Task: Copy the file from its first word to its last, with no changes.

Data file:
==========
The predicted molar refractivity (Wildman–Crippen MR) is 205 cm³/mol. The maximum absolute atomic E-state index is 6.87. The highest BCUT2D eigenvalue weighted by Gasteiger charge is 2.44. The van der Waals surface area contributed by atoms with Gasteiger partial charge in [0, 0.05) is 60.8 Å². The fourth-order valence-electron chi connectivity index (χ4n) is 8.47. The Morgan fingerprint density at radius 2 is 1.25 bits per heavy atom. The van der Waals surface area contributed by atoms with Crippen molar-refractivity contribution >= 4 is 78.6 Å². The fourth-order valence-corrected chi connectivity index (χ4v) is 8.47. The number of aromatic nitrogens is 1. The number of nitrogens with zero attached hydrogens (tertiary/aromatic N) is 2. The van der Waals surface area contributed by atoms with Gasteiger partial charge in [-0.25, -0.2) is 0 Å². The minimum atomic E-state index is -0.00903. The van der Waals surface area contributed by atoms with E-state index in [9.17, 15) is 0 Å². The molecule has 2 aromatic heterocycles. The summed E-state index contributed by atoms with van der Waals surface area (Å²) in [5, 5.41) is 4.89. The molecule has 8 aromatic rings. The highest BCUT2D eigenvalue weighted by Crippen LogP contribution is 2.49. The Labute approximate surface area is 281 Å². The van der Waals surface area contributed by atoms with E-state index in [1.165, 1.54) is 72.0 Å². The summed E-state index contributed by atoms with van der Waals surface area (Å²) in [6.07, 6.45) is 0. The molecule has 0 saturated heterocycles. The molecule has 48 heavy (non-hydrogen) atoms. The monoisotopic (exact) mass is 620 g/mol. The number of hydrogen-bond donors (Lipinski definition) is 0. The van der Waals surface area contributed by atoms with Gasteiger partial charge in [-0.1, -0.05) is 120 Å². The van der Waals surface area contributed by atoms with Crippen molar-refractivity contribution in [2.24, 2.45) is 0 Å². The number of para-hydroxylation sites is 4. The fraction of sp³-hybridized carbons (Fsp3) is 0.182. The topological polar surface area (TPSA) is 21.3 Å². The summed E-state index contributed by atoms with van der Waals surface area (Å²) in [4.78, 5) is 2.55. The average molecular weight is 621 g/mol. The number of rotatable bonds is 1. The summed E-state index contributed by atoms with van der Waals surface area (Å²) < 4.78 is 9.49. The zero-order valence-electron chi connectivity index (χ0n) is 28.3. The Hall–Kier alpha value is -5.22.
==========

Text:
The predicted molar refractivity (Wildman–Crippen MR) is 205 cm³/mol. The maximum absolute atomic E-state index is 6.87. The highest BCUT2D eigenvalue weighted by Gasteiger charge is 2.44. The van der Waals surface area contributed by atoms with Gasteiger partial charge in [0, 0.05) is 60.8 Å². The fourth-order valence-electron chi connectivity index (χ4n) is 8.47. The Morgan fingerprint density at radius 2 is 1.25 bits per heavy atom. The van der Waals surface area contributed by atoms with Crippen molar-refractivity contribution >= 4 is 78.6 Å². The fourth-order valence-corrected chi connectivity index (χ4v) is 8.47. The number of aromatic nitrogens is 1. The number of nitrogens with zero attached hydrogens (tertiary/aromatic N) is 2. The van der Waals surface area contributed by atoms with Gasteiger partial charge in [-0.25, -0.2) is 0 Å². The minimum atomic E-state index is -0.00903. The van der Waals surface area contributed by atoms with E-state index in [9.17, 15) is 0 Å². The molecule has 2 aromatic heterocycles. The summed E-state index contributed by atoms with van der Waals surface area (Å²) in [5, 5.41) is 4.89. The molecule has 8 aromatic rings. The highest BCUT2D eigenvalue weighted by Crippen LogP contribution is 2.49. The Labute approximate surface area is 281 Å². The van der Waals surface area contributed by atoms with E-state index in [1.165, 1.54) is 72.0 Å². The summed E-state index contributed by atoms with van der Waals surface area (Å²) in [6.07, 6.45) is 0. The molecule has 0 saturated heterocycles. The molecule has 48 heavy (non-hydrogen) atoms. The monoisotopic (exact) mass is 620 g/mol. The number of hydrogen-bond donors (Lipinski definition) is 0. The van der Waals surface area contributed by atoms with Gasteiger partial charge in [-0.1, -0.05) is 120 Å². The van der Waals surface area contributed by atoms with Crippen molar-refractivity contribution in [2.24, 2.45) is 0 Å². The number of para-hydroxylation sites is 4. The fraction of sp³-hybridized carbons (Fsp3) is 0.182. The topological polar surface area (TPSA) is 21.3 Å². The summed E-state index contributed by atoms with van der Waals surface area (Å²) in [4.78, 5) is 2.55. The average molecular weight is 621 g/mol. The number of rotatable bonds is 1. The summed E-state index contributed by atoms with van der Waals surface area (Å²) < 4.78 is 9.49. The zero-order valence-electron chi connectivity index (χ0n) is 28.3. The Hall–Kier alpha value is -5.22.